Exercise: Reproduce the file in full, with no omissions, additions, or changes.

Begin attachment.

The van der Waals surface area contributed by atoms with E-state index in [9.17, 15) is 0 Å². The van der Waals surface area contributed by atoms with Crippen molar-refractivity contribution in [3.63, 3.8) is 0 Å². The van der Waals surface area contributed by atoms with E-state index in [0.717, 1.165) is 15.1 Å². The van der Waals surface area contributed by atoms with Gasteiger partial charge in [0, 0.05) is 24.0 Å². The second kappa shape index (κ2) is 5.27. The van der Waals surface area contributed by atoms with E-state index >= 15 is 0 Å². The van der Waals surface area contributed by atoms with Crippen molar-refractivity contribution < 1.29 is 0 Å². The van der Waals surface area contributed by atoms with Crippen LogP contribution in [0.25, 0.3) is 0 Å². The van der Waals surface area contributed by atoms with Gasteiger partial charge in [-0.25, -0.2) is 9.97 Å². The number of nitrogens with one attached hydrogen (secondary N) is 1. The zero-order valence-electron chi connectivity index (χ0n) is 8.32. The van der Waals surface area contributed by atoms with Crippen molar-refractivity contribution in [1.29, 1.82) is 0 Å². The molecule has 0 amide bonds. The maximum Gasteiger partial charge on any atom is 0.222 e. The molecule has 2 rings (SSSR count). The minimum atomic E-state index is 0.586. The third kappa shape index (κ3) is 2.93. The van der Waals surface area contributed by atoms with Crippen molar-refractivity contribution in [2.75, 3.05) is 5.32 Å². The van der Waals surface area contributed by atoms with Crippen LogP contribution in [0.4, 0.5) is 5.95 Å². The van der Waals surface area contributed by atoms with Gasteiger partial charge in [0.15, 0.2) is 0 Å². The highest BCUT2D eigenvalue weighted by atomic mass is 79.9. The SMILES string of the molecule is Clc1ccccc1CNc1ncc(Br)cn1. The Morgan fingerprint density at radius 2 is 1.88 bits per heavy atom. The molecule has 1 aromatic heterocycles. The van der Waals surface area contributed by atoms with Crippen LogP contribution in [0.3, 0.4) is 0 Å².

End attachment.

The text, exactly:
The van der Waals surface area contributed by atoms with E-state index in [9.17, 15) is 0 Å². The van der Waals surface area contributed by atoms with Crippen molar-refractivity contribution in [3.63, 3.8) is 0 Å². The van der Waals surface area contributed by atoms with E-state index in [0.717, 1.165) is 15.1 Å². The van der Waals surface area contributed by atoms with Gasteiger partial charge in [0, 0.05) is 24.0 Å². The second kappa shape index (κ2) is 5.27. The van der Waals surface area contributed by atoms with E-state index >= 15 is 0 Å². The van der Waals surface area contributed by atoms with Crippen molar-refractivity contribution < 1.29 is 0 Å². The van der Waals surface area contributed by atoms with Crippen LogP contribution in [0.25, 0.3) is 0 Å². The van der Waals surface area contributed by atoms with Gasteiger partial charge in [-0.25, -0.2) is 9.97 Å². The number of nitrogens with one attached hydrogen (secondary N) is 1. The zero-order valence-electron chi connectivity index (χ0n) is 8.32. The van der Waals surface area contributed by atoms with Crippen molar-refractivity contribution in [1.29, 1.82) is 0 Å². The molecule has 0 amide bonds. The maximum Gasteiger partial charge on any atom is 0.222 e. The molecule has 2 rings (SSSR count). The minimum atomic E-state index is 0.586. The third kappa shape index (κ3) is 2.93. The van der Waals surface area contributed by atoms with Crippen molar-refractivity contribution in [2.75, 3.05) is 5.32 Å². The van der Waals surface area contributed by atoms with Crippen LogP contribution in [0.4, 0.5) is 5.95 Å². The van der Waals surface area contributed by atoms with Gasteiger partial charge in [0.15, 0.2) is 0 Å². The highest BCUT2D eigenvalue weighted by atomic mass is 79.9. The SMILES string of the molecule is Clc1ccccc1CNc1ncc(Br)cn1. The Morgan fingerprint density at radius 2 is 1.88 bits per heavy atom. The molecule has 1 aromatic heterocycles. The van der Waals surface area contributed by atoms with Crippen LogP contribution in [0.3, 0.4) is 0 Å².